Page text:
{ "cells": [ { "cell_type": "markdown", "metadata": {}, "source": [ "

Tutorial: Mining Software Repositories

" ] }, { "cell_type": "markdown", "metadata": {}, "source": [ "

Introduction

" ] }, { "cell_type": "markdown", "metadata": {}, "source": [ "

In this tutorial we will explore basic tasks of mining software repositoris and data collection procedures.

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Mining Software Repositories (MSR) : field that analyzes source code repositories for the purpose of obtaining intersting information and actionable insigts about practical aspectes of software engineering. The data obtained from repositores is the bases of most empricial software engineering researches.

" ] }, { "cell_type": "markdown", "metadata": {}, "source": [ "

Review of git version control system and PyDriller

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Git is free and open soruce version control system. \n", "It helps to keep track of changes in files including source code, and \n", "helps devlopers to share and colaborate software projects. Git is avialable as GUI and command line tool. We use the command line tool for more flexibility

" ] }, { "cell_type": "markdown", "metadata": {}, "source": [ "

Installation

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Checkout this page to get git for your system. You can check if git is already installed by typing git in the command line.

" ] }, { "cell_type": "code", "execution_count": null, "metadata": {}, "outputs": [], "source": [ "#1 check if git is already installed, if not installed download and \n", "!git" ] }, { "cell_type": "markdown", "metadata": {}, "source": [ "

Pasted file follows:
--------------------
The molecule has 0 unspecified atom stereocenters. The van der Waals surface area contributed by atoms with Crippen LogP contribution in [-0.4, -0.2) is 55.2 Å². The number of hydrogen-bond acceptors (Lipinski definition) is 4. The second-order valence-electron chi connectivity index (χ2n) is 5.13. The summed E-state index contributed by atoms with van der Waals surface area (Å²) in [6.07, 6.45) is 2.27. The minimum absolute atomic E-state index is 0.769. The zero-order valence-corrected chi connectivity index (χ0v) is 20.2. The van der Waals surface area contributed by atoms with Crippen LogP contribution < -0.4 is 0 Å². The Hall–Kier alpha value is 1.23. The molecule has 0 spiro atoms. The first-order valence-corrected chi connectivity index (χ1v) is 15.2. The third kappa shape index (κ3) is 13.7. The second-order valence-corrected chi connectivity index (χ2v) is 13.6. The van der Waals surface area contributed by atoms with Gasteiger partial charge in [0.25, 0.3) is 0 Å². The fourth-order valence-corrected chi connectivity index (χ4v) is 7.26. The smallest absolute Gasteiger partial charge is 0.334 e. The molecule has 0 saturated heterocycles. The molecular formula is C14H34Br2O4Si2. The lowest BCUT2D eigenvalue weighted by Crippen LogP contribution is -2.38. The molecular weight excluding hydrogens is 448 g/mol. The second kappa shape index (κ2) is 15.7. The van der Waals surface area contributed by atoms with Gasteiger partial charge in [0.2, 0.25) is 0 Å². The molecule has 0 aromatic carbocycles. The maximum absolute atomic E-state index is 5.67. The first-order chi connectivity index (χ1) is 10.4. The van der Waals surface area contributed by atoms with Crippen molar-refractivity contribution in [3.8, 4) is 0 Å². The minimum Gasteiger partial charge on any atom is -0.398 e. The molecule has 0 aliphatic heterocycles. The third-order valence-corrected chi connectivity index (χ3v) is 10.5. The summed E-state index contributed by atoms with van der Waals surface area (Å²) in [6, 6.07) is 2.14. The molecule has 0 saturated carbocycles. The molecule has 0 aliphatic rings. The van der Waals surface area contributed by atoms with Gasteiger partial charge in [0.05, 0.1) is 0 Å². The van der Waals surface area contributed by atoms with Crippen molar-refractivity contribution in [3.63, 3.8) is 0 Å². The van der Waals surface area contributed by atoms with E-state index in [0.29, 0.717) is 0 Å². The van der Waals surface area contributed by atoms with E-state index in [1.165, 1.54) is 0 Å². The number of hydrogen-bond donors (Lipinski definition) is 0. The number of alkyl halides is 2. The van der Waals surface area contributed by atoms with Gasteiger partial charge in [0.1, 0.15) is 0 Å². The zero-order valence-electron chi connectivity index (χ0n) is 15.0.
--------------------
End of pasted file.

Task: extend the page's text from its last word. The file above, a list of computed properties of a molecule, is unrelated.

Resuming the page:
We are going to explore some git commands by mining MyExpenses\n", " project for the remaining exercises. This is an opensource android app for tracking expenses

" ] }, { "cell_type": "markdown", "metadata": {}, "source": [ "

Cloning repository

" ] }, { "cell_type": "code", "execution_count": null, "metadata": {}, "outputs": [], "source": [ "#clone the project MyExpenses, we are basically downloading the default branch of the source code.\n", "!git clone https://github.com/mtotschnig/MyExpenses MyExpenses" ] }, { "cell_type": "code", "execution_count": null, "metadata": {}, "outputs": [], "source": [ "#Go to the project folder\n", "%cd MyExpenses/\n", "!pwd" ] }, { "cell_type": "code", "execution_count": null, "metadata": {}, "outputs": [], "source": [ "#check the status of the repository\n", "!git status" ] }, { "cell_type": "code", "execution_count": null, "metadata": {}, "outputs": [], "source": [ "#check the branches of the repo \n", "!git branch\n", "#!echo \"-r option\" #for also showing remote branches\n", "#!git branch -r\n", "#!echo \"show-branch\"\n", "#!git show-branch #shows the default branch and the last commit message" ] }, { "cell_type": "markdown", "metadata": {}, "source": [ "

Commits

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Commits are snapsots of a reposiory at different points in time. They are basic building blocks of repositories.

" ] }, { "cell_type": "code", "execution_count": null, "metadata": {}, "outputs": [], "source": [ "#use variations of git log command to explore commits associated with a repository\n", "!git log #shows the commits from most recent to the oldest" ] }, { "cell_type": "code", "execution_count": null, "metadata": {}, "outputs": [], "source": [ "#!git log -n #view most recent n-commits\n", "!git log -3" ] }, { "cell_type": "code", "execution_count": null, "metadata": {}, "outputs": [], "source": [ "!git log --oneline #just view single line per commit" ] }, { "cell_type": "code", "execution_count": null, "metadata": {}, "outputs": [], "source": [ "#git command to get the commit ids of list of commits associated with a branch, \n", "#helpful when scripting data collection. get rev-list \n", "!git rev-list master" ] }, { "cell_type": "markdown", "metadata": {}, "source": [ "

Checkingout a repsotory

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We use git checkout command to go to any snapshot of the repositoy in time using the commit id.\n", "This is very important command when you need to analyzie (Eg. detect smells) every commit of a repository.